Helminths have lived in the GI tract of primates for millions of years.  Over time, a homeostasis was achieved between the parasites and the host immune system.  The host primate’s immune system has been downregulated in response to the helminths. It is easy and relatively safe to reintroduce helminth eggs into the GI tract.  This study was undertaken in order to assess the effect of introducing helminth eggs into the GI system of patients with refractory chronic migraine.


Study patients:  Eleven patients (10 women, 1 man) with the diagnosis of refractory chronic migraine were enrolled in the study. Refractory chronic migraine was defined according to the European federation consensus.2 They were patients well known to the treating physician.  Ages ranged from 25 to 67. Patients’ names and information were de-identified.

Study Design: This was an open label study designed to determine efficacy of helminth egg therapy in refractory chronic migraine patients. The study included a one-month run-in prior to the actual treatment phase.  Patients then were to receive the helminth eggs every 2 weeks for 5 months.  There were 11 total doses of the eggs.  Patients kept daily track of the headache severity. They used a simple paper calendar.  A visual analog scale, 1 to 10, was utilized. A headache day was considered moderate to severe if the severity was rated 5 or greater. Mild days were listed but did not count for the purpose of this study. IRB approval was obtained. The IRB was through Advarra: PRO ID# 00051859, CR 00316902.  Possible risks were explained, and written consent was obtained.

The patients were allowed to remain on stable preventive medication/approaches. They were asked not to add new preventive medication or approaches. To our knowledge, none of the patient received new preventive medication during the study.

Safety of the Eggs: The eggs are from the whipworm, Trichuris suis. Safety of these eggs has been evaluated for 20+ years. There have been various studies, primarily regarding autoimmune illnesses.  Patients have also been able to order the eggs from the Tanawisa Company. Over 36,000 patients have ingested the eggs. There is a helminth therapy Facebook group.  The eggs have not produced adverse effects, except for occasional mild diarrhea14. There was one instance of eggs maturing into actual worms (which are benign). The company stated that it was unclear whether the eggs actually contributed to that one case.  We had multiple conversations with the Tanawisa Company regarding safety. The eggs are contained in a solution with 98% viable eggs. These attach to the mucosa surrounding the caecum. The eggs release molecules that induce regulatory T-cells by the human host. In theory, with a severely compromised GI mucosa, the eggs could attach and hatch, although this has not happened in the studies involving GI illness. We did not allow patients with GI mucosal illnesses to participate. The eggs “modulate” the immune system, but have not resulted in infections or immune deficiency issues. The eggs were donated by Tanawisa, the company that produces them. The company has extensive safety and efficacy information on  The results of the studies, and extensive information on safety and risks, were given to all patients as part of the informed consent.  A number of these studies are listed in the reference section below. There has been no evidence that the egg exposure actually compromises the immune system, or leads to infection or immune based problems.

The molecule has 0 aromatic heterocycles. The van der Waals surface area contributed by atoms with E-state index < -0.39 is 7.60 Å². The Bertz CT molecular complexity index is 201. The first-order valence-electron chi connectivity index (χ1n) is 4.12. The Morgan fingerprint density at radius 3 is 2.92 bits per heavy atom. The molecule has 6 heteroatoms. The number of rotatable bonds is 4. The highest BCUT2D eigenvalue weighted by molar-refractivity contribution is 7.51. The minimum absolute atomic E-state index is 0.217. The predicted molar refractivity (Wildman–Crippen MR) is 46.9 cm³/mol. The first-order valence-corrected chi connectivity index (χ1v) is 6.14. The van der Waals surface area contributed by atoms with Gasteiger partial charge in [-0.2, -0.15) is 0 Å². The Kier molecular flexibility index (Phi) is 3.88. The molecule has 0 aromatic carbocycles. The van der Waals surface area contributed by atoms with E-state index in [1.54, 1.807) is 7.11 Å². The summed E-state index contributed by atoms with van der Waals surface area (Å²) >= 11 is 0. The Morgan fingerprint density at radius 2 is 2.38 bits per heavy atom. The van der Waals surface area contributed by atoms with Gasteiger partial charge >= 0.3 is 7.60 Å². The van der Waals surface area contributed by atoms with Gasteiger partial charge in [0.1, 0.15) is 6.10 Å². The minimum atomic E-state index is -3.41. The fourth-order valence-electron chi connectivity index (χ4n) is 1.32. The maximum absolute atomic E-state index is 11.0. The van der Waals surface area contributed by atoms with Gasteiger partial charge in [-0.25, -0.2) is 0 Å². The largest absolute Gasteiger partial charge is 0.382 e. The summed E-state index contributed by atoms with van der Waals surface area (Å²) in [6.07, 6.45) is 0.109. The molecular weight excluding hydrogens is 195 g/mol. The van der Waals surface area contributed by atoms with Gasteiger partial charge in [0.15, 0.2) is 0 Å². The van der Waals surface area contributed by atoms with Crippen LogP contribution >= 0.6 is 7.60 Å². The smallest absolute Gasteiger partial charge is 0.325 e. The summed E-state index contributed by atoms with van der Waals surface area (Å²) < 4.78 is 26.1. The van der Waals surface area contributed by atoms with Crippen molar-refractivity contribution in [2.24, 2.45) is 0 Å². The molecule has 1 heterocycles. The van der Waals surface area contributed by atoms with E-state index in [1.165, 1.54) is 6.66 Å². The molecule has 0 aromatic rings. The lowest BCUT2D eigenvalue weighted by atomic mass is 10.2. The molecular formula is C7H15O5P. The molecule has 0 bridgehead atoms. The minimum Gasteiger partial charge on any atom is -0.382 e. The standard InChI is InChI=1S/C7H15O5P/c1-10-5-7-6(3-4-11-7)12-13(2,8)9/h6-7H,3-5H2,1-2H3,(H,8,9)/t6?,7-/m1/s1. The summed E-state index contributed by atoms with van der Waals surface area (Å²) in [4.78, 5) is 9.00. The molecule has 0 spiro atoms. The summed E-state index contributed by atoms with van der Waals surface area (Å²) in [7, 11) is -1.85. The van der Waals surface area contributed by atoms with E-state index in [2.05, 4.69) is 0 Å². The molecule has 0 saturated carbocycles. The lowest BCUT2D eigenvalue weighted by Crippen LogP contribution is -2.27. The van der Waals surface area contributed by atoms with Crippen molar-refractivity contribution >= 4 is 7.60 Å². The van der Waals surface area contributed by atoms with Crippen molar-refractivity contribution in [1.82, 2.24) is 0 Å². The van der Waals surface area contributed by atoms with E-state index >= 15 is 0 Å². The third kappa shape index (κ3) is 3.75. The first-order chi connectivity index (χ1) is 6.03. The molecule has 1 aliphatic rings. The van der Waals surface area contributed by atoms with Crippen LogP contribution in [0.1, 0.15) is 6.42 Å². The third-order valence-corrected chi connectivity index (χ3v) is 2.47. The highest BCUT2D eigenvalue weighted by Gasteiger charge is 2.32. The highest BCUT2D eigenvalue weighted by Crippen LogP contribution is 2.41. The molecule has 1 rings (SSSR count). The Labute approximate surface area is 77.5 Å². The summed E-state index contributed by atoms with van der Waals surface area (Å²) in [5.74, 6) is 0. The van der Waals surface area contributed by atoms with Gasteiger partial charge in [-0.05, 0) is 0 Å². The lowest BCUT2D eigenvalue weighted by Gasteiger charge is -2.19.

Patient visits and lab tests:  Patients were seen in person prior to the run-in month, after 1 month, after the 3rd month, and after the 6th month. Patients were given the egg solutions to ingest every 2 weeks, and the solutions were stored in their refrigerators. In addition, phone visits were done after the 2nd, 4th, and 5th months. A physical exam was performed on the first visit, at the 3rd visit, and after the final visit. An ECG was performed prior to the study. Blood tests (cbc, cmp, TSH, T4, sedimentation rate, ANA, and Hemoglobin A1c) were drawn 2 times: prior to month 1, and after month 3. All visits and blood tests were at no cost to the patient.  

Screening tests: These were done prior to the study, and after the last visit. The screens included the Beck Depression Inventory, the Beck Anxiety Inventory, Migraine Disability Assessment Test (MIDAS), and the Health Related Quality of Life Measure (number of unhealthy days per month).

Beck Depression Inventory:  1 to 10=none, 11 to 16=mild mood disturbance, 17 to 20= borderline clinical depression, 21-30=moderate depression, 31 to 40= severe depression, 40 or more=extreme depression.